After 41 days, occupation at Oregon wildlife refuge comes to a close

A convoy of armored vehicles and SUVs rolls past a barricade on the road near the Malheur National Wildlife Refuge near Burns, Ore., Saturday, Jan. 30, 2016. The remnants of an armed group occupying the refuge to protest federal land policies say they won't leave until they get assurances they won't be arrested.(AP Photo/Nicholas K. Geranios)

BURNS, Ore. -- The four holdouts of the group that seized the Malheur National Wildlife Refuge turned themselves in to federal agents on Thursday.

The tense negotiations unfolded over a nearly two-hour call live streamed online by an acquaintance of occupier David Fry, who was the final person to surrender to the FBI. Fry, Jeffrey Banta, and Sean and Sandy Anderson were taken into custody late this morning.

"We can all be grateful that today has ended peacefully, and that this situation is finally over, said U.S. Rep. Greg Walden, who represents Harney County. "Now, life in Harney County can begin to return to normal and the community can begin the long process of healing."

The four were the final holdouts of the armed militia led by Ammon Bundy that seized the refuge on Jan. 2, demanding the federal government turn over public lands to local control. | 4 holdouts at Oregon refuge have diverse backgrounds

The occupation started amid mounting tension over the case of Dwight and Steven Hammond, two ranchers convicted of setting fires on federal land to reduce the growth of invasive plants and protect their property from wildfires. The father and son were ordered to return to jail when a federal judge found their initial terms were too short under U.S. law.

The Hammonds distanced themselves from the armed occupation, and local Harney County leaders, particularly Sheriff Dave Ward and Harney County Judge Steve Grasty, voiced strong opposition to the occupation.

Bundy and other group leaders were on their to a community meeting Jan. 26 north of the refuge when authorities set up a road block and arrested Ammon Bundy, his brother Ryan Bundy and others.

Robert "LaVoy" Finicum, the group's spokesman, was killed in a confrontation with the FBI and Oregon State Police on the remote road.

Bundy and others arrested in conjunction with the standoff face felony charges of conspiracy to impede federal officials in their official duties through the use of force, intimidation or threats.

On Wednesday night, Ammon and Ryan Bundy's father, Cliven Bundy, was arrested and booked into jail after arriving at Portland International Airport.

Cliven Bundy was at the center of a standoff in Nevada with federal officials in 2014 over use of public lands.

As the occupation comes to a close, the Malheur National Wildlife Refuge, Burns, and the surrounding Harney County community are left with the task of resuming a normal life.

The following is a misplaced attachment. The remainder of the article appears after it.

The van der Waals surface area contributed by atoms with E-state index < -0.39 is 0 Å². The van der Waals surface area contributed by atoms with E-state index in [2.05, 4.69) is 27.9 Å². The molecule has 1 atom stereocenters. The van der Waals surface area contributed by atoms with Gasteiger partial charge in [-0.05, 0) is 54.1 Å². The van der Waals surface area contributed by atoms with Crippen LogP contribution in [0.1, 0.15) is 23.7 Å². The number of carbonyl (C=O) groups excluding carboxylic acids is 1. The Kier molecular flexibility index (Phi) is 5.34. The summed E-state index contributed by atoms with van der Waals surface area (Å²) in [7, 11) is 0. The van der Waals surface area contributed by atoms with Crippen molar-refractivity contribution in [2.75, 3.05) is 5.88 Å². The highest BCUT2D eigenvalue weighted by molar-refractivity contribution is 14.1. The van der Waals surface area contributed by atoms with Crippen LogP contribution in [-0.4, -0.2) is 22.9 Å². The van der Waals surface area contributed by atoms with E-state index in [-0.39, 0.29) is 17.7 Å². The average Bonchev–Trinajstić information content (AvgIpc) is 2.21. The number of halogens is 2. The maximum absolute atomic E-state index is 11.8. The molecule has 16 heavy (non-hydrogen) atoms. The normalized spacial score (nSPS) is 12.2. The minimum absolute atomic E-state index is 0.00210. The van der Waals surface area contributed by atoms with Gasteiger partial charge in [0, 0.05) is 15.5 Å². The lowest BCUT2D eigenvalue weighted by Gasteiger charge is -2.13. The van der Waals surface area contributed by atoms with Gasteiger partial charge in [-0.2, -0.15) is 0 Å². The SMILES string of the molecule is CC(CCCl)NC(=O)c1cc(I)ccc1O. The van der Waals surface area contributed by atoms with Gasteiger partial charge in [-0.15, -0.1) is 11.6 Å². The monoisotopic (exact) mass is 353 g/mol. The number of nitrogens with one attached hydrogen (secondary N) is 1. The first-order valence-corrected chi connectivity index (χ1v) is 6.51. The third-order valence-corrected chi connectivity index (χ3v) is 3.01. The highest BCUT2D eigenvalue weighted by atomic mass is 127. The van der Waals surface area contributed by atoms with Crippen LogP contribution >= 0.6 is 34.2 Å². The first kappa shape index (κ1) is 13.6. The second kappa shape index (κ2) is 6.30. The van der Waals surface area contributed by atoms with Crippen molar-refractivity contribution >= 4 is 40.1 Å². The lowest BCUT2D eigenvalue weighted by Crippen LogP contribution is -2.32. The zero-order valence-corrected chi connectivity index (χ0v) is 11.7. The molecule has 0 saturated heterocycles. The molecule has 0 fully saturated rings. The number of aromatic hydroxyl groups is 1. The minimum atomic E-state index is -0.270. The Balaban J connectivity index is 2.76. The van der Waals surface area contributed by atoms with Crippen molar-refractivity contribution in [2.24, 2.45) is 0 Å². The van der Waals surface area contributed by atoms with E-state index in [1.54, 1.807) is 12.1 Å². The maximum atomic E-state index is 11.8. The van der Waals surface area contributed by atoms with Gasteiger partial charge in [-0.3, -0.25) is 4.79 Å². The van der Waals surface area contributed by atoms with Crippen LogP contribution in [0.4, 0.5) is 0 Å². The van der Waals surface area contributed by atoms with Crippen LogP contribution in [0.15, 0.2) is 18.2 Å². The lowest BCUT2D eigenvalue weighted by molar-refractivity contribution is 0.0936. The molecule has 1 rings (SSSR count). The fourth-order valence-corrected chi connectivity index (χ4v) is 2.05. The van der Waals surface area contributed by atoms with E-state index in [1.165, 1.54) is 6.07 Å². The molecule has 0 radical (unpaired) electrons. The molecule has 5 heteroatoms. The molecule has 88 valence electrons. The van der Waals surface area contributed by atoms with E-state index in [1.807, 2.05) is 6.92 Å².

In a statement, the Harney County officials said the continued militia presence would "only serve to further delay any meaningful work" on issues such as the management of federal land.

"Calls for thousands of people to descend on Burns are very troubling ... we are very grateful that the occupation ended peacefully and we look forward to the day when our community is ours, once again." (full statement below)

The Burns Paiute Tribe has concerns on whether there will be a lasting impact to the refuge, which holds sacred lands to the tribe. Tribal leaders have expressed fears some of the over 4,000 archaeological artifacts and maps stored at the refuge have gone missing, or that the group has disturbed burial grounds.

Many residents of the rural Oregon county have told KATU News they've long been tired of the occupation.

"I never knew this community could turn itself against each other like this... it's been stunning to witness," said longtime Burns resident Michelle Harris. "I've shed many tears over it."

Statement from Oregon Senator Ron Wyden:

"Oregonians across our state are grateful to the Harney County Sheriff's Department, federal law enforcement, and local and state officials for ending this standoff without additional loss of life. The steady resolve of the Burns community and Harney County leaders like County Judge Steve Grasty and Sheriff Dave Ward have kept this sad episode from sparking something much worse.

Now that the shadow of violence is lifting from Harney County, Oregonians can return to what we do best -- building common ground for real success on the challenges facing our state."

Full statement from Rep. Walden:

"We can all be grateful that today has ended peacefully, and that this situation is finally over. Now, life in Harney County can begin to return to normal and the community can begin the long process of healing. I will continue working to solve the underlying issues that have caused so much frustration in rural communities. We need meaningful changes to federal forest and land management policies, and we need to foster a more cooperative spirit between the federal agencies and the people who call areas like Harney County home."

Walden represents the people of Oregon's Second Congressional District, which includes 20 counties in central, southern, and eastern Oregon (including Harney County).

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